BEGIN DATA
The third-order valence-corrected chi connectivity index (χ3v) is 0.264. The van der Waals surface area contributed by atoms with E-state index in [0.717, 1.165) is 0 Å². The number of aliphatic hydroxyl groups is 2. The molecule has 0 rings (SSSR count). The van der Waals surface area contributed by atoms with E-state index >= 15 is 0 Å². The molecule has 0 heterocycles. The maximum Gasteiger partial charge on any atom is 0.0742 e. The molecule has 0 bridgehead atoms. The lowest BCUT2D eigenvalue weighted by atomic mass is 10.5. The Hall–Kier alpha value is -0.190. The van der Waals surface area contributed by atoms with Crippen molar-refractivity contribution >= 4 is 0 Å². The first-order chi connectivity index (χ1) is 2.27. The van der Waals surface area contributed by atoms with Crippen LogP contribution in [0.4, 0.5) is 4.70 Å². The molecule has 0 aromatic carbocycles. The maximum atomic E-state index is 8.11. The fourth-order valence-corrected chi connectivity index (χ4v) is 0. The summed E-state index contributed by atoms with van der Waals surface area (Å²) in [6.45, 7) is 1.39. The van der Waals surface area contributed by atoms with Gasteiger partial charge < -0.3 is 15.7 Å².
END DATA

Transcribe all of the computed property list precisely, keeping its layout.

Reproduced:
The third-order valence-corrected chi connectivity index (χ3v) is 0.264. The van der Waals surface area contributed by atoms with E-state index in [0.717, 1.165) is 0 Å². The number of aliphatic hydroxyl groups is 2. The molecule has 0 rings (SSSR count). The van der Waals surface area contributed by atoms with E-state index >= 15 is 0 Å². The molecule has 0 heterocycles. The maximum Gasteiger partial charge on any atom is 0.0742 e. The molecule has 0 bridgehead atoms. The lowest BCUT2D eigenvalue weighted by atomic mass is 10.5. The Hall–Kier alpha value is -0.190. The van der Waals surface area contributed by atoms with Crippen molar-refractivity contribution >= 4 is 0 Å². The first-order chi connectivity index (χ1) is 2.27. The van der Waals surface area contributed by atoms with Crippen LogP contribution in [0.4, 0.5) is 4.70 Å². The molecule has 0 aromatic carbocycles. The maximum atomic E-state index is 8.11. The fourth-order valence-corrected chi connectivity index (χ4v) is 0. The summed E-state index contributed by atoms with van der Waals surface area (Å²) in [6.45, 7) is 1.39. The van der Waals surface area contributed by atoms with Gasteiger partial charge < -0.3 is 15.7 Å².